species that were on the island prior to pesticide use. Here is a chart that illustrates the results.
Based on the chart, which trophic level suffered the greatest net loss (number of species) in diversity?
- A). herbivores
- B). scavengers
- C). detrivores
- D). wood borers
- E). ants
Questions 17 and 18 are based on the following passage.
A science student hypothesized that the rate of evaporation of water depends on the shape of the container the water is placed in. She decided to measure the amount of water evaporated when 300 ml of water in five different containers was heated from room temperature to 90° C on preheated hot plates. She used five cylindrical 500-milliliter glass containers, each having the same wall thickness but a different base radius and height. In other words, some containers were narrow and tall, others were wide and shallow. The following table lists the dimensions of the containers and the amount of water initially present.
She placed each container, containing the same amount of water, on a hot plate, and placed a thermometer in each to monitor the temperature. She noticed that the temperature was increasing faster in the containers with a larger radius. After some time, the temperature in the 10-cm radius container reached the set 90° C. Following container 5, the water in containers 4, 3, 2, and 1, in that order, reached the set temperature. The student checked the volume of the water in each container and found that it was lower than 300 ml. She also found that
the decrease in volume was highest in the container with the largest radius. In container 1, volume decrease was barely detectable.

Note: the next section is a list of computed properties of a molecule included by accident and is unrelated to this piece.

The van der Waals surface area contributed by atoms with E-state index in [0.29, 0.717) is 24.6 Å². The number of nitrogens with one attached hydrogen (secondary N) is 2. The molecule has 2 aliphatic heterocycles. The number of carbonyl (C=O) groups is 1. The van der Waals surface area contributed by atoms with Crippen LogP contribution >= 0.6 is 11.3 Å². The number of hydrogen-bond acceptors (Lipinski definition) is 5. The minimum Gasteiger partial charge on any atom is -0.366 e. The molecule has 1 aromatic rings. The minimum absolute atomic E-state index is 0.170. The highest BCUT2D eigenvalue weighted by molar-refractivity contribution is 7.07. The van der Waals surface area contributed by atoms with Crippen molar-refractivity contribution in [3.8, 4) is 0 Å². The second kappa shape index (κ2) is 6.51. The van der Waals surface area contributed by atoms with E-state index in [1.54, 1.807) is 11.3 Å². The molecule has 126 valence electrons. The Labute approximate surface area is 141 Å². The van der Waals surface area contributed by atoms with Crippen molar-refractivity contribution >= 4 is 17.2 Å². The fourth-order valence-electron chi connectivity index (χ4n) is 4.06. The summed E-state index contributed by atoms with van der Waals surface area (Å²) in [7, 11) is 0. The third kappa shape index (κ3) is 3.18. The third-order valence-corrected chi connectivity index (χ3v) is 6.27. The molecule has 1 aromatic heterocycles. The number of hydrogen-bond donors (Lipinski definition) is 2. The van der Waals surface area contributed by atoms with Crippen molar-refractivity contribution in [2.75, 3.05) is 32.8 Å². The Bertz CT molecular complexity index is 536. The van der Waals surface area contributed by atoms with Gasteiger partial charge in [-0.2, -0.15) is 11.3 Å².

Q17.What can the student conclude from the data?
- A). The greater the radius of the container, the lower the rate of evaporation.
- B). The greater the radius of the container, the higher the rate of evaporation.
- C). The radius of the container is not related to the rate of evaporation.
- D). The greater the radius of the container, the slower it reaches the set temperature.
- E). The smaller the radius of the container, the faster it reaches the set temperature.
Q18. Which two statements are valid objections to the experimental setup?
I. All the containers were filled with the same amount of water.
II. A different hot plate was used to heat water in different containers.
III. Water in different containers was heated for different amounts of time.
IV. The containers were not filled completely
- A). I and II
- B). I and III
- C). I and IV
- D). II and III
- E). II and IV
Q19. The following graph shows how the concentration (amount per unit volume) changes with
time. What information can be obtained from the data?
- A). The amount of reactant does not change with time
- B). The amount of product is decreasing
- C). The amount of reactant first decreases and then stays constant.
- D). After 500 seconds, all of the reactant is used.
- E). At 300 seconds, the concentration of the reactant is at maximum.
Questions 20 and 21 are based on the following passage
Is Pluto a Planet?
Based on perturbations in Neptune’s orbit, the search for a ninth planet was conducted and Pluto was discovered in 1930. Pluto orbits the sun just like the other eight planets, and it has a moon, Charon, and a stable orbit. Based on its distance from the sun, Pluto should be grouped with the planets known as gas giants. In addition, Pluto, like the planet Mercury, has little or no atmosphere. Pluto is definitely not a comet because it does not have a tail like a comet when it is near the sun. Pluto is also not an asteroid, although its density is closer to an